Blood loss or “bleeding out” is the leading cause of preventable death on the battlefield, military health experts say.
So one of the best ways to save lives during combat operations is to provide blood products to forward deployed medics and corpsmen as soon as possible.
During the wars in Iraq and Afghanistan, getting the needed blood products to injured warfighters was typically not a major challenge when the U.S. military controlled the skies and maintained a nearby network of medical facilities.
“We were pretty reliant on medevac ‘dust off’ to deliver our blood,” said Air Force Col. (Dr.) Stacy Shackelford, chief of the Joint Trauma System.
However, in future conflicts against a “near-peer” adversary, Shackelford said, that could be far more difficult. Injured troops may have to remain at the frontlines for days while needing blood transfusions or other major medical care.
“I think it’s going to come down to drone delivery of blood by some type of unmanned vehicle that can fly in and drop off more blood or more bullets, whatever is needed,” Shackelford said.
Resupply by Drones
“We think that drone resupply of blood and immediate-need medical products are really just around the corner,” said Dr. Adam Meledeo, a research scientist for coagulation and blood research at the U.S. Army Institute of Surgical Research, Fort Sam Houston, San Antonio, Texas.
“There are multiple off-the-shelf solutions that are being considered,” and DHA is funding a number of other innovations to optimize the ability to provide drones in the battle space, Meledeo said.
Yet using drones to resupply blood and other medical supplies will be challenging.
“There’s obviously trade-offs between some of these different platforms, such as making sure that we have a vehicle that’s fast, and somewhat stealthy…and has a very large battery that will be able to keep it airborne for a much longer period of time if it needs to loiter somewhere in anticipation of there being a problem,” Meledeo said.
“There’s also been some talk of outfitting some of our combat hardware drones that are already in use with alternative payloads that would be able to supply blood, medical supplies and really just about anything, such as MRE’s, ammunition, and water” to frontline medics or service members caring for wounded soldiers, he explained.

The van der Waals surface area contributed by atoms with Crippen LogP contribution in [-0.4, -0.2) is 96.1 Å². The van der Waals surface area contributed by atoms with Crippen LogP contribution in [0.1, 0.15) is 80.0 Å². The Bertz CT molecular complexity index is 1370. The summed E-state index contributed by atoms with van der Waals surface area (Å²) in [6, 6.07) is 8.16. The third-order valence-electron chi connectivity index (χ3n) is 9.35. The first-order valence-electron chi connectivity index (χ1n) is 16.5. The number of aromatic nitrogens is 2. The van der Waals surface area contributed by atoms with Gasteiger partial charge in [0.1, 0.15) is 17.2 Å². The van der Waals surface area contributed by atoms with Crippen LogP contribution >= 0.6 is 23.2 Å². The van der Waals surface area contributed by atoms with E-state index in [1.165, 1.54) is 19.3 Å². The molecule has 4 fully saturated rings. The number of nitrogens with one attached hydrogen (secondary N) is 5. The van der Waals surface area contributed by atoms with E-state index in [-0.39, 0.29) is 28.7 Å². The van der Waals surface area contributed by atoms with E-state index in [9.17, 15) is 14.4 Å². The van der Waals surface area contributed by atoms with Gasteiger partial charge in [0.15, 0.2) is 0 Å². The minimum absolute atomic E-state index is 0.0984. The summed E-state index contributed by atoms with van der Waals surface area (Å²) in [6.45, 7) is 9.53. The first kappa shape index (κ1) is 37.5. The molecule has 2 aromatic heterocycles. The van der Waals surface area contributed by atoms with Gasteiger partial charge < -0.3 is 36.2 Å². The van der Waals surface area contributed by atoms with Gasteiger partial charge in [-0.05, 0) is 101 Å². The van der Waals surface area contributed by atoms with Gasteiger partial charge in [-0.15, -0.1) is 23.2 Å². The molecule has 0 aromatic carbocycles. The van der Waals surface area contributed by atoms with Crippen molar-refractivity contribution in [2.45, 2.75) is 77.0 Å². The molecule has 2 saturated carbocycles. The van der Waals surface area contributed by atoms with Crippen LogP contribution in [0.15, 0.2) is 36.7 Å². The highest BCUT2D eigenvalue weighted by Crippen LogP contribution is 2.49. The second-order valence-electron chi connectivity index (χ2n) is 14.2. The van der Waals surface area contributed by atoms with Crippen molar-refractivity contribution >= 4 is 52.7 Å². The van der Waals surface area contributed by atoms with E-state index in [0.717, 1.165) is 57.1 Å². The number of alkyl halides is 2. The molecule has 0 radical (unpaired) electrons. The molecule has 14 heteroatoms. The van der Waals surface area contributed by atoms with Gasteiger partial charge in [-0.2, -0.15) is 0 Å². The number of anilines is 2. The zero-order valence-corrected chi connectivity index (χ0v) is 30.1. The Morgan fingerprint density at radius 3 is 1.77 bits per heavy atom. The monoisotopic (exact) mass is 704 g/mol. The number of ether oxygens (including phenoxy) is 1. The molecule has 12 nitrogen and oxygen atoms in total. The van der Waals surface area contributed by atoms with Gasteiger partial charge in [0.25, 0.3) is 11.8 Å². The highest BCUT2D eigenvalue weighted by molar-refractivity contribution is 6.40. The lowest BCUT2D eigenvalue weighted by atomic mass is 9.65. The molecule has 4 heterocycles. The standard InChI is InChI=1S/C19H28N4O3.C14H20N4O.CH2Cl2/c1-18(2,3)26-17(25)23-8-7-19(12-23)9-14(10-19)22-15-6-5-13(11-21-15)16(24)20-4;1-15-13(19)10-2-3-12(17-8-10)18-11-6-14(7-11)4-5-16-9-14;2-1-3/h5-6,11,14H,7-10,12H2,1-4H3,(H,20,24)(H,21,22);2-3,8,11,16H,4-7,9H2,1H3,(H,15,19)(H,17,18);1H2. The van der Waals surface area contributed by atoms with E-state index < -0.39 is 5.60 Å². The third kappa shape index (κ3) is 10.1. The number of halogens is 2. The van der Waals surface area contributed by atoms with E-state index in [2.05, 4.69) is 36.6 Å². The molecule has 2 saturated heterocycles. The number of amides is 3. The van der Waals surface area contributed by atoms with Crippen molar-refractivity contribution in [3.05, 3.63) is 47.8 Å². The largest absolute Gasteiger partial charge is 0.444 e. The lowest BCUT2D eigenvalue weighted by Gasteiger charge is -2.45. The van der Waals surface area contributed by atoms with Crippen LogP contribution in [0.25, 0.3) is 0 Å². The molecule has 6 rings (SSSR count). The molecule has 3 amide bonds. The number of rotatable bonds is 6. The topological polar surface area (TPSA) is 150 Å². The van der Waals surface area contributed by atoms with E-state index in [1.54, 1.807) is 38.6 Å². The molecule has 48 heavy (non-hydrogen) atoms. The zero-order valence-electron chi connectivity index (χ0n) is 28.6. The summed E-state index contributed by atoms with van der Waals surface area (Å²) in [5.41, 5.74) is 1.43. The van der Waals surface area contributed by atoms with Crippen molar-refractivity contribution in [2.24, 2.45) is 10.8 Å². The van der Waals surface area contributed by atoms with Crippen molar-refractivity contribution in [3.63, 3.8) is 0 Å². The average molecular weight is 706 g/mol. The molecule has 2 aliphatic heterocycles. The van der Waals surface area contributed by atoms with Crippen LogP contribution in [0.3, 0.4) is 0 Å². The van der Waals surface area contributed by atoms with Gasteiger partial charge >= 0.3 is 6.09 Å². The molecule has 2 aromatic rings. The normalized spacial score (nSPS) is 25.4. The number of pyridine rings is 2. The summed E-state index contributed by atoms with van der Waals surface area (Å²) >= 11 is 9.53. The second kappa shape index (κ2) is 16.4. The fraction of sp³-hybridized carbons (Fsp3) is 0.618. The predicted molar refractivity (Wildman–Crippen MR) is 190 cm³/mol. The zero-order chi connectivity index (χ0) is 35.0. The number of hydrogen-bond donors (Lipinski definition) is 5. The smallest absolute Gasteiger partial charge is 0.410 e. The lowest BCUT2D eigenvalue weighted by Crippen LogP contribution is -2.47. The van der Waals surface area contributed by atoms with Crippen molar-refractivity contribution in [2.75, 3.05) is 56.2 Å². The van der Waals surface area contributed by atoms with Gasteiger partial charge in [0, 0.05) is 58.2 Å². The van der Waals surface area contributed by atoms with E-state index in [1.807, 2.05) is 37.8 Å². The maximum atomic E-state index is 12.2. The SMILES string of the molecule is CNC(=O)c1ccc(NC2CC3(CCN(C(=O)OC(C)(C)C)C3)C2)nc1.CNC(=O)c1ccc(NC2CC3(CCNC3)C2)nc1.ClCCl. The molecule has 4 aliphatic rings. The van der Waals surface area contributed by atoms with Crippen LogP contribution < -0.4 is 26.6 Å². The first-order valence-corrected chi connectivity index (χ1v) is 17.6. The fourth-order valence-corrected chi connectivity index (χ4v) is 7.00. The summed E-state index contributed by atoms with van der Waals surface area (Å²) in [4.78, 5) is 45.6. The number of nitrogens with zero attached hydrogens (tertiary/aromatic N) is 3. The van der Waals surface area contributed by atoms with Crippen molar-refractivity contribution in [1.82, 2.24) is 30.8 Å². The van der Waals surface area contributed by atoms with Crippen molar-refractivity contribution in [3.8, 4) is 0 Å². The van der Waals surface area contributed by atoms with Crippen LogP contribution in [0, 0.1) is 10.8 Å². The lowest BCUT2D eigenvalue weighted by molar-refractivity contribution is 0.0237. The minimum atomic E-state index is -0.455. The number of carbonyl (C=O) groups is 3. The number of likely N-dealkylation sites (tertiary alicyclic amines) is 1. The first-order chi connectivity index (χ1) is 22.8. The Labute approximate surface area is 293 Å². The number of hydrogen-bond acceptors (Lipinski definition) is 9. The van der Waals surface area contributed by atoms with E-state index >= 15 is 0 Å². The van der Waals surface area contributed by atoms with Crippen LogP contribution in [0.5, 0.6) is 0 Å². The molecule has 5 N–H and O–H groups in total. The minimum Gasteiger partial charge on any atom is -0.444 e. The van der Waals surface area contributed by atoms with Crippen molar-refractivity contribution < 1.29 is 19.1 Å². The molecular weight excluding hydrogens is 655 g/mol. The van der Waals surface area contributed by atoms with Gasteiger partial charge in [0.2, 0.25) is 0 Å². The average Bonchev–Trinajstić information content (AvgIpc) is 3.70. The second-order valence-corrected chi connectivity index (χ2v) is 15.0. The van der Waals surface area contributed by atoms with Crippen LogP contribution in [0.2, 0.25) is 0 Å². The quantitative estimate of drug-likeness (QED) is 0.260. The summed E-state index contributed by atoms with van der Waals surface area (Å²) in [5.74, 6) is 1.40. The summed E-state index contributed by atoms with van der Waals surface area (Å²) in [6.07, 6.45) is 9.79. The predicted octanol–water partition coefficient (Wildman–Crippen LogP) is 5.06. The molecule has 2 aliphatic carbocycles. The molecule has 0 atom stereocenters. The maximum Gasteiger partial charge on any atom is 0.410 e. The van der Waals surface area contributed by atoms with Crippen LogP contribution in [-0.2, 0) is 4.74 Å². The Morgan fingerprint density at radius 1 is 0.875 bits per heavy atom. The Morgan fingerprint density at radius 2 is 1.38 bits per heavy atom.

“The primary issue with blood resupply is that it has to be maintained at specific temperatures, as do a number of pharmaceuticals including certain pain medications, and antibiotics,” Meledeo said.
“The biggest technological hurdles right now are being able to maintain those temperatures inside those drone payloads very consistently, at a variety of altitudes, and a variety of different ambient conditions for potentially lengthy periods of time, without drawing too much power away from the system itself.”
The Marines Corps used drones for resupply during an exercise in Australia. Drones have also been used in Rwanda and Uganda to transport medical supplies to rural areas across mountain ranges and in bad weather, Meledeo said.
“I think that we’re going to get there much faster than we had initially anticipated,” he said.
The use of drones for future near-peer conflicts is starting to filter down into the operational forces as a potential solution in the near term, he noted.
“In the long term, there are a number of lines of effort, such as involving drones for the extraction of patients,” Meledeo said.
U.S. partner countries are examining some of these platforms that can evacuate a patient rapidly without risking other personnel in potentially contested airspace, he added.
How does one transport casualties stealthily?
“Part of it is marking the vehicles appropriately with standard medical nomenclature. That gives you the Geneva Convention protection. But, obviously, we go up against certain enemies that will not care about that at all,” he explained.
Stealth technology continues to improve. When it comes to drones, “it may be just a matter of keeping the drones low to the ground, and that they’re being piloted by an artificial intelligence system,” Meledeo explained.
“So, hopefully, AI will be faster to react than a human would be. But even still, I think there are a lot of concerns about” the use of drones to extract wounded warfighters.
“The long-term goal…is to actually have some sort of robotics onboard these drones that would be doing medical care to the patient during transport,” he said.
A new Defense Advanced Research Projects Agency initiative called “The In the Moment Program” aims to ultimately give AI systems the same complex, rapid decision-making capabilities as military medical staff and trauma surgeons who are in the field of battle based on algorithms of care and decision-making capabilities.
One example is smart tourniquets that will be able to detect whether they need to be released. Other automatically guided solutions include IV placement or catheter placement, Meledeo said.
“It sounds like science fiction. It is still a little bit science fiction, but it’s not as far off as it may sound,” he said.
“At least on a rudimentary level, the community is already pursuing a lot of automated solutions or artificial intelligence-derived solutions for automation of different medical processes.”
This research is underway but there’s no timeline on this concept.
“Hopefully, we’ll be able to get some confident results from some of these different technologies that are going to be packaged together in this system and enable the drones to then not only resupply at the point of injury, but also actually take care of the transportation and the management of patients during that transportation.”